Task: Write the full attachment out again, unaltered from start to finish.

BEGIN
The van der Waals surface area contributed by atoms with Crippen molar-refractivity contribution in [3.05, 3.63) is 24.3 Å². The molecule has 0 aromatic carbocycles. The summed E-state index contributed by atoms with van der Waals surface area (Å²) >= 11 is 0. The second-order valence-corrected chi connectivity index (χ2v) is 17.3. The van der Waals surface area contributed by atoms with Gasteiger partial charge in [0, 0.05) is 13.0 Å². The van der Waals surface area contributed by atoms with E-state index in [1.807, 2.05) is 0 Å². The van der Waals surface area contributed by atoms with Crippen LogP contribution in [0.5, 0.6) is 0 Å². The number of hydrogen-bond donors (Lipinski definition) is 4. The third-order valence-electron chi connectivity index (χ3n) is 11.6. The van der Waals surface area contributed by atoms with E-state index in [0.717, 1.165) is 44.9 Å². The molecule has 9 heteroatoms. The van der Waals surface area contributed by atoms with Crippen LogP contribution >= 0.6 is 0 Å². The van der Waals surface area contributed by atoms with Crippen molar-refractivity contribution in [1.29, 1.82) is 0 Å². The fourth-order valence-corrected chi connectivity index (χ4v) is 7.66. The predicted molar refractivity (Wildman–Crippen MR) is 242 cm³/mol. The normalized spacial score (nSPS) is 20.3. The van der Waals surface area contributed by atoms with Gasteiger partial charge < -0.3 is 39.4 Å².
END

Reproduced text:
The van der Waals surface area contributed by atoms with Crippen molar-refractivity contribution in [3.05, 3.63) is 24.3 Å². The molecule has 0 aromatic carbocycles. The summed E-state index contributed by atoms with van der Waals surface area (Å²) >= 11 is 0. The second-order valence-corrected chi connectivity index (χ2v) is 17.3. The van der Waals surface area contributed by atoms with Gasteiger partial charge in [0, 0.05) is 13.0 Å². The van der Waals surface area contributed by atoms with E-state index in [1.807, 2.05) is 0 Å². The van der Waals surface area contributed by atoms with Crippen LogP contribution in [0.5, 0.6) is 0 Å². The number of hydrogen-bond donors (Lipinski definition) is 4. The third-order valence-electron chi connectivity index (χ3n) is 11.6. The van der Waals surface area contributed by atoms with E-state index in [0.717, 1.165) is 44.9 Å². The molecule has 9 heteroatoms. The van der Waals surface area contributed by atoms with Crippen LogP contribution >= 0.6 is 0 Å². The van der Waals surface area contributed by atoms with Crippen molar-refractivity contribution in [1.29, 1.82) is 0 Å². The fourth-order valence-corrected chi connectivity index (χ4v) is 7.66. The predicted molar refractivity (Wildman–Crippen MR) is 242 cm³/mol. The normalized spacial score (nSPS) is 20.3. The van der Waals surface area contributed by atoms with Gasteiger partial charge < -0.3 is 39.4 Å².